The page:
Again, FSMA legislation is driving the adoption of track-and-trace technologies in the food and beverage sectors. Phil explains: “To facilitate this traceability, a Fortress metal detector system offers secure, automatic logging of information to show that the metal detector is operational and working correctly. This all helps to narrow the time frame during which a problem can go undetected and reducing the amount of suspect products that must be discarded or recalled in case of an incident.”

When choosing your inspection technology, in some applications it’s obvious which system to opt for, since only one of them can reliably detect the contaminants that pose the risk you’re trying to mitigate. Yet, recent advances in metal detection technology mean that systems are now even more sensitive to metal contaminants, as well as being more user friendly, another requisite of the FSMA guidance.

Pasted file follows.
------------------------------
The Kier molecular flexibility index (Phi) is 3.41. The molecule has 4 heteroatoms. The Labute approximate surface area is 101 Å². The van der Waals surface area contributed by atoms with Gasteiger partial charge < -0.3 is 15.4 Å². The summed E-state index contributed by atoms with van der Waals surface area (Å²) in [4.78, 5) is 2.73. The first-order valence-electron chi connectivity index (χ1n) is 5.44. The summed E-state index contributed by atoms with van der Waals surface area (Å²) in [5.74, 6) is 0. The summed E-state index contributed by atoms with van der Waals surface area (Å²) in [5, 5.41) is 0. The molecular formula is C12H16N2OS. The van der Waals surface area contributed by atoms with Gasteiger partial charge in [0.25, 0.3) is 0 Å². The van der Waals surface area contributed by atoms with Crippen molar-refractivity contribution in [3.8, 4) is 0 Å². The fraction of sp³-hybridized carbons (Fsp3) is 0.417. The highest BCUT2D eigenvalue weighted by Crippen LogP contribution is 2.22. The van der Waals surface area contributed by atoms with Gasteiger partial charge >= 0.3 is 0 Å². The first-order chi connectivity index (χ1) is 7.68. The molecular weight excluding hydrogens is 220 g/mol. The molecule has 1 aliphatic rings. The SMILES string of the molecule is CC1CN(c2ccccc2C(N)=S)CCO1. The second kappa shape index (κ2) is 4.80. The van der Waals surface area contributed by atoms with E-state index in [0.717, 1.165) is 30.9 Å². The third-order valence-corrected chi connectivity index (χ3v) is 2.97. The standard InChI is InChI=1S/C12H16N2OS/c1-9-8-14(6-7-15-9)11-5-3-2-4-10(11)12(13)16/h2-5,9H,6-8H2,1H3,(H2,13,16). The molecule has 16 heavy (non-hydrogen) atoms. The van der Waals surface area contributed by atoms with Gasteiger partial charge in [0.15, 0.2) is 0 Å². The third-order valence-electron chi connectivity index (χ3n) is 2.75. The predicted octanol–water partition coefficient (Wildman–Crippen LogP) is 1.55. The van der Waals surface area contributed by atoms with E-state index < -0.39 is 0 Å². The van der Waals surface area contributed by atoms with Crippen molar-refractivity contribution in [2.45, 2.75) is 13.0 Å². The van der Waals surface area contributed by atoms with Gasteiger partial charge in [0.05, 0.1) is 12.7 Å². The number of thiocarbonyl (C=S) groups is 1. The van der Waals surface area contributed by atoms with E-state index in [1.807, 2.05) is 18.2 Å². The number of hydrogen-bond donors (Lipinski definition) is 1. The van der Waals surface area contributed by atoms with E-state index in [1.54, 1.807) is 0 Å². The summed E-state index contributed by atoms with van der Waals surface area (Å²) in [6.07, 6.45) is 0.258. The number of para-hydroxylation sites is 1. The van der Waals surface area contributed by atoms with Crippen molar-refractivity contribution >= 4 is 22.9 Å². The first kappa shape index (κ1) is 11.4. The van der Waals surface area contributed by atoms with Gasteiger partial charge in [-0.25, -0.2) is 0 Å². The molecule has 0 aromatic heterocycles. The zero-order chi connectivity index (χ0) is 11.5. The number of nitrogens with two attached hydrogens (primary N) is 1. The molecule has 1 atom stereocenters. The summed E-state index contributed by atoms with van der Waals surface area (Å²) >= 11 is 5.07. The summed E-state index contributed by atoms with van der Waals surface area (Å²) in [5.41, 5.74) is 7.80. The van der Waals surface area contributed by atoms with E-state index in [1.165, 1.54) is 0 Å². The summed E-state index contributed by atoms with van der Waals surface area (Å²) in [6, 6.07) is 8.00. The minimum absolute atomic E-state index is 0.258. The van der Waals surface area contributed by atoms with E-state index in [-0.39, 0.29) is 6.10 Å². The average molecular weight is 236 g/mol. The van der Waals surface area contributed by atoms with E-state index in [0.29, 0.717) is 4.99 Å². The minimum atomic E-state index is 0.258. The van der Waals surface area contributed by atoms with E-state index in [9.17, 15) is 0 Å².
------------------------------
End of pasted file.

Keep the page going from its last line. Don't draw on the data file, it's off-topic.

Summing up, Phil cautions against short-term thrift when measuring food safety risks and protecting brand equity. “It’s important when investing in inspection equipment to look beyond the upfront costs and consider the Overall Equipment Effectiveness and Total Cost of Ownership and factor in the feasibility of upgrading legacy systems. Always try to base your inspection machine decision on the most prevalent food safety risks, and be sure that any technical advantage will actually add value.”